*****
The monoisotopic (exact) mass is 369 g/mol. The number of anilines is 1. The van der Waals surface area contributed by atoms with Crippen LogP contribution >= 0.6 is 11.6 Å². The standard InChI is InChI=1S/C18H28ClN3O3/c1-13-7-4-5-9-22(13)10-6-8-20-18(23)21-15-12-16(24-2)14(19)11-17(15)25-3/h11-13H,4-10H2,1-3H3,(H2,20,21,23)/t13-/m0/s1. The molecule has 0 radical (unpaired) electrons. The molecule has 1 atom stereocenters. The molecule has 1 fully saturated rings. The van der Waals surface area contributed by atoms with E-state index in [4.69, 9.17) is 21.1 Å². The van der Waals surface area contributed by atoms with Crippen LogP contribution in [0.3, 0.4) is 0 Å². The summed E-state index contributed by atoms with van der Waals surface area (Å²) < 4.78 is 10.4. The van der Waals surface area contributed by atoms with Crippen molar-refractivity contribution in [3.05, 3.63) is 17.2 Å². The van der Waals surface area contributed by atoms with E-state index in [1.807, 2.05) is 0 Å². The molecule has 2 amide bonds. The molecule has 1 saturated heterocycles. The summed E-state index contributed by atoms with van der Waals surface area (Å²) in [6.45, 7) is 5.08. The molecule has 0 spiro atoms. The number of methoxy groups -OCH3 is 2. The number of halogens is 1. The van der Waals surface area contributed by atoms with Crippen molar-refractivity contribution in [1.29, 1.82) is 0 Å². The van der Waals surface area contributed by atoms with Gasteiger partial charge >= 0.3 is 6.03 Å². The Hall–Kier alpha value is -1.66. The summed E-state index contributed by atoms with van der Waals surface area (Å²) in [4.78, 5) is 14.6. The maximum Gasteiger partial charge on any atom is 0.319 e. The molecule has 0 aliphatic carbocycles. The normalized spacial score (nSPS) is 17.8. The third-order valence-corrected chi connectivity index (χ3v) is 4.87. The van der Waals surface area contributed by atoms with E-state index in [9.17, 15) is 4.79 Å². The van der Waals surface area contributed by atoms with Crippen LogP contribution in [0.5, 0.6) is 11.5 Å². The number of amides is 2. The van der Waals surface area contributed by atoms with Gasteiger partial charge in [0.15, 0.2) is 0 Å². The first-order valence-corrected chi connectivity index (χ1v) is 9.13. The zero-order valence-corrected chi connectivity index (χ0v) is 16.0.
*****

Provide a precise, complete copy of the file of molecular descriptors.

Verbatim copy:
The monoisotopic (exact) mass is 369 g/mol. The number of anilines is 1. The van der Waals surface area contributed by atoms with Crippen LogP contribution >= 0.6 is 11.6 Å². The standard InChI is InChI=1S/C18H28ClN3O3/c1-13-7-4-5-9-22(13)10-6-8-20-18(23)21-15-12-16(24-2)14(19)11-17(15)25-3/h11-13H,4-10H2,1-3H3,(H2,20,21,23)/t13-/m0/s1. The molecule has 0 radical (unpaired) electrons. The molecule has 1 atom stereocenters. The molecule has 1 fully saturated rings. The van der Waals surface area contributed by atoms with E-state index in [4.69, 9.17) is 21.1 Å². The van der Waals surface area contributed by atoms with Crippen LogP contribution in [0.3, 0.4) is 0 Å². The summed E-state index contributed by atoms with van der Waals surface area (Å²) < 4.78 is 10.4. The van der Waals surface area contributed by atoms with Crippen molar-refractivity contribution in [3.05, 3.63) is 17.2 Å². The van der Waals surface area contributed by atoms with E-state index in [1.807, 2.05) is 0 Å². The molecule has 2 amide bonds. The molecule has 1 saturated heterocycles. The summed E-state index contributed by atoms with van der Waals surface area (Å²) in [6.45, 7) is 5.08. The molecule has 0 spiro atoms. The number of methoxy groups -OCH3 is 2. The number of halogens is 1. The van der Waals surface area contributed by atoms with Crippen molar-refractivity contribution in [1.29, 1.82) is 0 Å². The van der Waals surface area contributed by atoms with Gasteiger partial charge >= 0.3 is 6.03 Å². The Hall–Kier alpha value is -1.66. The summed E-state index contributed by atoms with van der Waals surface area (Å²) in [4.78, 5) is 14.6. The maximum Gasteiger partial charge on any atom is 0.319 e. The molecule has 0 aliphatic carbocycles. The normalized spacial score (nSPS) is 17.8. The third-order valence-corrected chi connectivity index (χ3v) is 4.87. The van der Waals surface area contributed by atoms with E-state index in [9.17, 15) is 4.79 Å². The van der Waals surface area contributed by atoms with Crippen LogP contribution in [0.5, 0.6) is 11.5 Å². The number of amides is 2. The van der Waals surface area contributed by atoms with Gasteiger partial charge in [0.15, 0.2) is 0 Å². The first-order valence-corrected chi connectivity index (χ1v) is 9.13. The zero-order valence-corrected chi connectivity index (χ0v) is 16.0.